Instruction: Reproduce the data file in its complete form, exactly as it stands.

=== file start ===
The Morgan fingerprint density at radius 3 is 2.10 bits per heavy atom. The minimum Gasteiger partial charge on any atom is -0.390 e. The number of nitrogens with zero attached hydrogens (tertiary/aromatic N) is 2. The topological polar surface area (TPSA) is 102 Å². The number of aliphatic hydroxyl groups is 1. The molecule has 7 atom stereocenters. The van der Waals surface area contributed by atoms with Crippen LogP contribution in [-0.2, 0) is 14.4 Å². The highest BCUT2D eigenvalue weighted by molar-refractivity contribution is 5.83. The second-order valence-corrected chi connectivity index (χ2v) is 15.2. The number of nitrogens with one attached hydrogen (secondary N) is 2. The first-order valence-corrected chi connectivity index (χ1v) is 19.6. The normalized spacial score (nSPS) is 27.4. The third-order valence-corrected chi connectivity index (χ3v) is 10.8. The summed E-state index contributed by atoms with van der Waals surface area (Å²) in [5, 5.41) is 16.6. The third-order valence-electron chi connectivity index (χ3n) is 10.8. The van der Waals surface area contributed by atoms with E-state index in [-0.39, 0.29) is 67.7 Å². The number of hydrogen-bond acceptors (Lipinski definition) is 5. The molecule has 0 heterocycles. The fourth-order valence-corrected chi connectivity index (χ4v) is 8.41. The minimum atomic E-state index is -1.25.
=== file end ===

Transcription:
The Morgan fingerprint density at radius 3 is 2.10 bits per heavy atom. The minimum Gasteiger partial charge on any atom is -0.390 e. The number of nitrogens with zero attached hydrogens (tertiary/aromatic N) is 2. The topological polar surface area (TPSA) is 102 Å². The number of aliphatic hydroxyl groups is 1. The molecule has 7 atom stereocenters. The van der Waals surface area contributed by atoms with Crippen LogP contribution in [-0.2, 0) is 14.4 Å². The highest BCUT2D eigenvalue weighted by molar-refractivity contribution is 5.83. The second-order valence-corrected chi connectivity index (χ2v) is 15.2. The number of nitrogens with one attached hydrogen (secondary N) is 2. The first-order valence-corrected chi connectivity index (χ1v) is 19.6. The normalized spacial score (nSPS) is 27.4. The third-order valence-corrected chi connectivity index (χ3v) is 10.8. The summed E-state index contributed by atoms with van der Waals surface area (Å²) in [5, 5.41) is 16.6. The third-order valence-electron chi connectivity index (χ3n) is 10.8. The van der Waals surface area contributed by atoms with E-state index in [-0.39, 0.29) is 67.7 Å². The number of hydrogen-bond acceptors (Lipinski definition) is 5. The molecule has 0 heterocycles. The fourth-order valence-corrected chi connectivity index (χ4v) is 8.41. The minimum atomic E-state index is -1.25.